10 Things I Wish I Knew Before I Got Divorced


1. Prioritize character.

Be with someone who respects you and others and lives with integrity. The novelty of substantial differences will wear off but shared core values are what lay the foundation that will see you through the hard times. It’s hard to be a safety net for someone you don’t respect.

2. What you see is what you get.

While the goal is to navigate personal growth together and to handle the not-so-lovely things about your partner with grace, who you marry is who you marry. Release any expectation of being able to change them and be sure your partner loves you for you, just as you are.

3. Invest in community.

Have a reliable network of friends and family in place that will honestly share their opinions with you during the dating stage, and will offer advice and support within a committed relationship. Vow to listen and trust them – don’t brush off sound advice. Being in love can cloud judgment and a separate set of eyes can help to see things from a different viewpoint.

4. Practice self-awareness.

Learn to see yourself from your partner’s perspective and also turn the tables to put yourself in their shoes. Take responsibility and be accountable for your actions. Admit when you are wrong and ask for forgiveness.

5. A relationship will not complete you.

Strive for personal wholeness and self-sufficiency on every level both before and after committing to another person. You’ll attract or inspire the same and avoid co-dependency. While focusing on partnership as a team is important, so is maintaining individuality and investing time for yourself within a relationship.

6. Have a plan.

Create a vision for your ideal life; career, relationships, parenting. Clearly define, in writing, your top five non-negotiables in a future spouse. Focus on the positive, but also create an understanding of things you absolutely won’t stand for. What does an ideal marriage look like to you? Have realistic expectations built around common goals. Right thoughts follow right actions – strive for progress over perfection.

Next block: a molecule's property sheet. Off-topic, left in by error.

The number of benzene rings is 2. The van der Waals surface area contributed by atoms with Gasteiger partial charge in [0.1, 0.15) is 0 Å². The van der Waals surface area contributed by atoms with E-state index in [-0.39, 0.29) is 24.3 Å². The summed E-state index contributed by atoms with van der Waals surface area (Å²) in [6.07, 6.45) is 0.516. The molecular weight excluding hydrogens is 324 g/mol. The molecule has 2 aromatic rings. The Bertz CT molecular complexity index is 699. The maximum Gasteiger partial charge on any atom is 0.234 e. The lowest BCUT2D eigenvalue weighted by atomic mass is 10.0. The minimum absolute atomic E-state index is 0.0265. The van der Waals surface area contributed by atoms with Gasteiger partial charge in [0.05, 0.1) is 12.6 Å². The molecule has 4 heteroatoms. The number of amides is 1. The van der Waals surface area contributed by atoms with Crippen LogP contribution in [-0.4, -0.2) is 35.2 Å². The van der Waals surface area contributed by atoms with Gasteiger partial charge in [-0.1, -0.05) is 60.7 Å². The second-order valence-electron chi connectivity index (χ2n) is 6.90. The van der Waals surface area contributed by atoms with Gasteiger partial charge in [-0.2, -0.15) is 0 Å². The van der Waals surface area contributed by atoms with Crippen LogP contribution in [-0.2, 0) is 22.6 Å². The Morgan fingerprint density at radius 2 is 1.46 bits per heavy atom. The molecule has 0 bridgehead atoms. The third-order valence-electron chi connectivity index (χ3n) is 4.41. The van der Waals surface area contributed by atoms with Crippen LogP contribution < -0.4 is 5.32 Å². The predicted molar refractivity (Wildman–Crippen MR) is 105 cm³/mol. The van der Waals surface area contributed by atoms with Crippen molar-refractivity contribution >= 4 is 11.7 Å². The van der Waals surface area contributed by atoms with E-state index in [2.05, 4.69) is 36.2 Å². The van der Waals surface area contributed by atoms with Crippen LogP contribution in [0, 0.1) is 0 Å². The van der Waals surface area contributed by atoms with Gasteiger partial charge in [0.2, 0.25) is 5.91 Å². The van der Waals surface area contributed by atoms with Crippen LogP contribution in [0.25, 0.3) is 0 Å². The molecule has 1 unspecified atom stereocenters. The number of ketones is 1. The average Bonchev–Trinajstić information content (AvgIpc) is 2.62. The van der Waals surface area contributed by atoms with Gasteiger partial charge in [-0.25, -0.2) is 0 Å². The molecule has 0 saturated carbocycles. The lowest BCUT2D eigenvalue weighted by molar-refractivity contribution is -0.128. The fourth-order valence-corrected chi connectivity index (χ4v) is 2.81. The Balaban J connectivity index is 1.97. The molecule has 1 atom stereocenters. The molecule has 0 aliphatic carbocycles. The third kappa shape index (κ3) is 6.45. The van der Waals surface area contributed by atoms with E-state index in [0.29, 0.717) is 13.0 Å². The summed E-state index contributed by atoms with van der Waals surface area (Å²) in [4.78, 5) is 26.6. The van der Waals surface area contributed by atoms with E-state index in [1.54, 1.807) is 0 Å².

7. Set boundaries.

Stick to them. Know your worth. Loneliness is powerfully persuasive and can lead to the allowance of bending the physical and emotional rules you’ve outlined for yourself. Honor your truth and trust your gut, which can be a trustworthy combination of head and heart. If something feels off, explore it, don’t ignore it. Have the guts to walk away from good to hold out for great.

8. Go team!

Be your partner’s number 1 fan and supporter, offering more encouragement than criticism. Build a foundation of friendship and shared interests, prioritizing quality time together to continue to deepen the connection in each other’s lives. What’s important to them should be important to you.

9. Invest in maintenance therapy.

Take preventative measures (both as a couple and individually) and tune up with a professional or other resources as you go instead of waiting until the ruts are deep and things are spiraling downward. The grass will be green where you water it. Sometimes a watering can won’t cut it and you need a sprinkler system, landscaping team, and lots of time spent getting your own hands dirty. I’d argue that working to rebuild a marriage beats potentially building a life alone.

10. Become a master communicator.

Be transparent, vulnerable, and clearly express your feelings and needs. Learn how to fight effectively and understand how to handle recurring arguments. Pick your battles. Forgive quickly. Offer grace.

Read more interesting things at staymarriedblog.com

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